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Since the advent of mobile phones, there have been people worried about whether or not the radiation can cause cancer. Similar fears have surrounded microwave ovens for decades. How much truth is there to the claims, and are some of the “experts” out there really worth listening to? One man, Arthur Firstenberg, is an adamant opponent of cell phone use and radiation. His greatest claim surrounds the questionable nature of 5G networks.

It’s a conspiracy, man

Arthur Firstenberg was a Westinghouse scholar who received his Bachelor’s degree in Mathematics from Cornell University before continuing on to medical school. He never completed his medical studies due to poor health, which he attributed to a series of dental X-rays. The X-rays, he claimed, gave him electromagnetic hypersensitivity. The condition is primarily considered by the medical community to be a psychosomatic response, though further studies are still being conducted. Despite his educational background, Firstenberg has made a name for himself as an avid voice of opposition toward the careless use of electromagnetic radiation. Most notably, he has claimed that 5G networks are “a massive health experiment” which could become a “global catastrophe.”

While his claim is certainly not the only one of its ilk, Firstenberg has a rich history of questionable claims. He is currently heading a petition to the World Health Organization to truncate the development of 5G networks. He believes that high-speed broadband networks pose a significant health risk to both humans and wildlife. According to Firstenberg, if the development of these wireless networks is allowed to continue, it will increase the risk of cancer and electromagnetic hypersensitivity. A long-running and growing body of work debunks his claims. Understanding why Firstenberg is wrong begins with understanding the differences between high and low energy electromagnetic waves.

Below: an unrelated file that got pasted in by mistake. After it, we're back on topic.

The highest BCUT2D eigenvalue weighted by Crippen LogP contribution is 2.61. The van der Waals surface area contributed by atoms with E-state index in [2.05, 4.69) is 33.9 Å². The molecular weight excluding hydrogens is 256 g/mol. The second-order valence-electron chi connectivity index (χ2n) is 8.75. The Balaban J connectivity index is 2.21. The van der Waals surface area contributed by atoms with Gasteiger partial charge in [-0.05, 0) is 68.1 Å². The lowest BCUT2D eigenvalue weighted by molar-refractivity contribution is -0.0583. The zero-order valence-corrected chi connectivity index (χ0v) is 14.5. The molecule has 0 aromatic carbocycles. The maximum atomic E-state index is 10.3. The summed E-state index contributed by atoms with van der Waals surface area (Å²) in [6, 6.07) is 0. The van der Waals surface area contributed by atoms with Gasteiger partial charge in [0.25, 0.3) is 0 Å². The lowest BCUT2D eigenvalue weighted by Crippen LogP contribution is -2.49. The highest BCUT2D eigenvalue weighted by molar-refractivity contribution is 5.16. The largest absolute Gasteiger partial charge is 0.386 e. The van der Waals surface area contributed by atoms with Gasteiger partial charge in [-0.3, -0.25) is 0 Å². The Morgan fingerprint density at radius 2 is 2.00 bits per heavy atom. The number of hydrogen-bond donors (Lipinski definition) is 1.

Examining the spectrum

The electromagnetic spectrum is generally broken down into two primary chunks: High-energy and low-energy. The energy level corresponds to the wavelength of any given part of the spectrum. Low-energy waves are long and slow, whereas high-energy waves are much shorter and higher intensity. The two categories also break down into non-ionizing (low-energy) and ionizing radiation (high-energy). On the high end, you have UV radiation, gamma radiation, and X-rays. One of Firstenberg’s claims was that exposure to “over 40 dental X-rays” caused irreparable damage to his system. Exposure to the incredibly small amounts of radiation present in dental X-rays over several years amounts to less than the dose of background radiation you are constantly exposed to every day. As convenient as it might be to blame dental X-rays for some type of physical harm, the risk factor is exceptionally low and practically unheard of.

Cell phones operate between FM radio and microwave ovens on the electromagnetic spectrum, solidly in the low-energy half. Unlike X-rays and other high-energy radiation sources, radio waves are non-ionizing, which means they don’t carry enough energy to alter the atomic states of cells they interact with. Microwaves, which are nearby, carry enough energy to excite some molecules when exposed at high enough levels for a long enough duration. Studies to date show inconclusive evidence about radiation from cell phones causing any temperature fluctuations in the user. The bottom line is that the radiation emitted by cell phones and their towers doesn’t carry enough energy to affect living things. If you’re still concerned about exposing yourself to any of the radiation associated with cell phones, you can avoid most of it by using hands-free devices or by taking calls on speakerphone. If you can distance yourself from the source, you can put your mind at ease. You’ll be farther from the radiation source, making you extra safe from the danger that was nominally there to begin with. Alternatively, they still sell cans at the grocery store if you can find enough string to run between them.